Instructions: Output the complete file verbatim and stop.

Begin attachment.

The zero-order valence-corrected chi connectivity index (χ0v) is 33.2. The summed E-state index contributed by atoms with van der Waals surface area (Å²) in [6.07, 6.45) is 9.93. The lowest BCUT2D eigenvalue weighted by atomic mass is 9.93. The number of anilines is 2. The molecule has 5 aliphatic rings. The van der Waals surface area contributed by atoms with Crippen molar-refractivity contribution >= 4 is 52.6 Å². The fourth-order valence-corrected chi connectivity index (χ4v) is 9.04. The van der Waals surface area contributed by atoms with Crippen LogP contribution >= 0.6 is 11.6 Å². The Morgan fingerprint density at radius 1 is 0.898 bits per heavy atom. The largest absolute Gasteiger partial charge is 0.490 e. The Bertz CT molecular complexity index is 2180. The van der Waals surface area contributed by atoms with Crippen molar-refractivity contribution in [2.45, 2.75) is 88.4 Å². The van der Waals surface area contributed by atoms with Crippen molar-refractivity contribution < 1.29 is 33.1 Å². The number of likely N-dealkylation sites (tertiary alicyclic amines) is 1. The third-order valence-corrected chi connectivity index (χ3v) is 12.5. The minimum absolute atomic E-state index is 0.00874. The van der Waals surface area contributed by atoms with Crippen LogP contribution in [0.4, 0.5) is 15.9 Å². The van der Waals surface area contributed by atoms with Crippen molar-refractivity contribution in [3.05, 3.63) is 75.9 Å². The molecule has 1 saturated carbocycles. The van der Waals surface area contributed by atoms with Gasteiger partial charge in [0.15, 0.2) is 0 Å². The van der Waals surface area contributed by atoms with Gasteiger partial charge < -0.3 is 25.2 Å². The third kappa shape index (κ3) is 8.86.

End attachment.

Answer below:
The zero-order valence-corrected chi connectivity index (χ0v) is 33.2. The summed E-state index contributed by atoms with van der Waals surface area (Å²) in [6.07, 6.45) is 9.93. The lowest BCUT2D eigenvalue weighted by atomic mass is 9.93. The number of anilines is 2. The molecule has 5 aliphatic rings. The van der Waals surface area contributed by atoms with Crippen molar-refractivity contribution >= 4 is 52.6 Å². The fourth-order valence-corrected chi connectivity index (χ4v) is 9.04. The van der Waals surface area contributed by atoms with Crippen LogP contribution >= 0.6 is 11.6 Å². The Morgan fingerprint density at radius 1 is 0.898 bits per heavy atom. The largest absolute Gasteiger partial charge is 0.490 e. The Bertz CT molecular complexity index is 2180. The van der Waals surface area contributed by atoms with Crippen molar-refractivity contribution in [2.45, 2.75) is 88.4 Å². The van der Waals surface area contributed by atoms with Crippen molar-refractivity contribution < 1.29 is 33.1 Å². The number of likely N-dealkylation sites (tertiary alicyclic amines) is 1. The third-order valence-corrected chi connectivity index (χ3v) is 12.5. The minimum absolute atomic E-state index is 0.00874. The van der Waals surface area contributed by atoms with Crippen LogP contribution in [0.4, 0.5) is 15.9 Å². The van der Waals surface area contributed by atoms with Crippen molar-refractivity contribution in [3.05, 3.63) is 75.9 Å². The molecule has 1 saturated carbocycles. The van der Waals surface area contributed by atoms with Gasteiger partial charge in [0.15, 0.2) is 0 Å². The van der Waals surface area contributed by atoms with Gasteiger partial charge < -0.3 is 25.2 Å². The third kappa shape index (κ3) is 8.86.